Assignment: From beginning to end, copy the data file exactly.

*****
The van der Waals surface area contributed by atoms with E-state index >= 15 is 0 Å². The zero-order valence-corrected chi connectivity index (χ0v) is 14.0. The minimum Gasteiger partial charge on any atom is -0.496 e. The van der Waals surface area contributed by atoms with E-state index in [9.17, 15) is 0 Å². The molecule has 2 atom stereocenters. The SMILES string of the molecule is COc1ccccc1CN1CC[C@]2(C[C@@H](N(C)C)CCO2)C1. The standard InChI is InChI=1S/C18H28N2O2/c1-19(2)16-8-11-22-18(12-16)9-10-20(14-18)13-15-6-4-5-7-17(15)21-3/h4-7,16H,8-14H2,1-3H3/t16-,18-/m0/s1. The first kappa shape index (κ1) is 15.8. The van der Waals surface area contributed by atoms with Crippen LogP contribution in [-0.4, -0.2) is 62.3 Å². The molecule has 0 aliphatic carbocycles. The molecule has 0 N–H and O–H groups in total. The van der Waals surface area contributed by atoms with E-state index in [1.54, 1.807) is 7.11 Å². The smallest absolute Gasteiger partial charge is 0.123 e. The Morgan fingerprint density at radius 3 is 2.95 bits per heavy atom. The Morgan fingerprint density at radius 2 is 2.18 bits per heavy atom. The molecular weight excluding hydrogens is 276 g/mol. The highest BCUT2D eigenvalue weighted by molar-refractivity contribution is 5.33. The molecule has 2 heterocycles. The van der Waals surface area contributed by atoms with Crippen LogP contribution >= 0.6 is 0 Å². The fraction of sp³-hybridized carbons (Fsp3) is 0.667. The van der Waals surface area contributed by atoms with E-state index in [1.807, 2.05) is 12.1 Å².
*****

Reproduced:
The van der Waals surface area contributed by atoms with E-state index >= 15 is 0 Å². The zero-order valence-corrected chi connectivity index (χ0v) is 14.0. The minimum Gasteiger partial charge on any atom is -0.496 e. The van der Waals surface area contributed by atoms with E-state index in [9.17, 15) is 0 Å². The molecule has 2 atom stereocenters. The SMILES string of the molecule is COc1ccccc1CN1CC[C@]2(C[C@@H](N(C)C)CCO2)C1. The standard InChI is InChI=1S/C18H28N2O2/c1-19(2)16-8-11-22-18(12-16)9-10-20(14-18)13-15-6-4-5-7-17(15)21-3/h4-7,16H,8-14H2,1-3H3/t16-,18-/m0/s1. The first kappa shape index (κ1) is 15.8. The van der Waals surface area contributed by atoms with Crippen LogP contribution in [-0.4, -0.2) is 62.3 Å². The molecule has 0 aliphatic carbocycles. The molecule has 0 N–H and O–H groups in total. The van der Waals surface area contributed by atoms with E-state index in [1.54, 1.807) is 7.11 Å². The smallest absolute Gasteiger partial charge is 0.123 e. The Morgan fingerprint density at radius 3 is 2.95 bits per heavy atom. The Morgan fingerprint density at radius 2 is 2.18 bits per heavy atom. The molecular weight excluding hydrogens is 276 g/mol. The highest BCUT2D eigenvalue weighted by molar-refractivity contribution is 5.33. The molecule has 2 heterocycles. The van der Waals surface area contributed by atoms with Crippen LogP contribution >= 0.6 is 0 Å². The fraction of sp³-hybridized carbons (Fsp3) is 0.667. The van der Waals surface area contributed by atoms with E-state index in [1.807, 2.05) is 12.1 Å².